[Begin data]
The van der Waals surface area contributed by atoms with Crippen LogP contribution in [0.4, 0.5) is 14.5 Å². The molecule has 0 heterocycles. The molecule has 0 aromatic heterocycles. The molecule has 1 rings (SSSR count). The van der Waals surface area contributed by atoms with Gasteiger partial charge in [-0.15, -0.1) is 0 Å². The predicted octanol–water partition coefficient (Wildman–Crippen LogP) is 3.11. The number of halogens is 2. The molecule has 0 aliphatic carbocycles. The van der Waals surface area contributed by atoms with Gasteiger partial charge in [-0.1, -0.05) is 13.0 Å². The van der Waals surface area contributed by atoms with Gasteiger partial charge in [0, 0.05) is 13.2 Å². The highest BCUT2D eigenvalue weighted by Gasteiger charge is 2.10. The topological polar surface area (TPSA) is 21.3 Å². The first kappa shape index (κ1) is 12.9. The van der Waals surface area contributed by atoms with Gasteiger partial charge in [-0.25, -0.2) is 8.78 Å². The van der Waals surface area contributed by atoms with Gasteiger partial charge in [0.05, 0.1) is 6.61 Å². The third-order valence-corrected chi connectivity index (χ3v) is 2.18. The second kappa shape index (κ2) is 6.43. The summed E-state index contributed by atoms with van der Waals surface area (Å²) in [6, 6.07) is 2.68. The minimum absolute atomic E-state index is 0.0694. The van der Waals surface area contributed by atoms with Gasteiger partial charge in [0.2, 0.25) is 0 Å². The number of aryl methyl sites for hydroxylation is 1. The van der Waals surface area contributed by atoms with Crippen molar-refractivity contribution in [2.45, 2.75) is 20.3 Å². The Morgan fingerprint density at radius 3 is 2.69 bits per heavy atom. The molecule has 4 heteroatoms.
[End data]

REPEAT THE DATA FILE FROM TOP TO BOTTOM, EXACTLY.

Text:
The van der Waals surface area contributed by atoms with Crippen LogP contribution in [0.4, 0.5) is 14.5 Å². The molecule has 0 heterocycles. The molecule has 0 aromatic heterocycles. The molecule has 1 rings (SSSR count). The van der Waals surface area contributed by atoms with Gasteiger partial charge in [-0.15, -0.1) is 0 Å². The predicted octanol–water partition coefficient (Wildman–Crippen LogP) is 3.11. The number of halogens is 2. The molecule has 0 aliphatic carbocycles. The van der Waals surface area contributed by atoms with Gasteiger partial charge in [-0.1, -0.05) is 13.0 Å². The van der Waals surface area contributed by atoms with Gasteiger partial charge in [0, 0.05) is 13.2 Å². The highest BCUT2D eigenvalue weighted by Gasteiger charge is 2.10. The topological polar surface area (TPSA) is 21.3 Å². The first kappa shape index (κ1) is 12.9. The van der Waals surface area contributed by atoms with Gasteiger partial charge in [-0.25, -0.2) is 8.78 Å². The van der Waals surface area contributed by atoms with Gasteiger partial charge in [0.05, 0.1) is 6.61 Å². The third-order valence-corrected chi connectivity index (χ3v) is 2.18. The second kappa shape index (κ2) is 6.43. The summed E-state index contributed by atoms with van der Waals surface area (Å²) in [6, 6.07) is 2.68. The minimum absolute atomic E-state index is 0.0694. The van der Waals surface area contributed by atoms with Gasteiger partial charge in [0.2, 0.25) is 0 Å². The number of aryl methyl sites for hydroxylation is 1. The van der Waals surface area contributed by atoms with Crippen molar-refractivity contribution in [2.45, 2.75) is 20.3 Å². The Morgan fingerprint density at radius 3 is 2.69 bits per heavy atom. The molecule has 4 heteroatoms.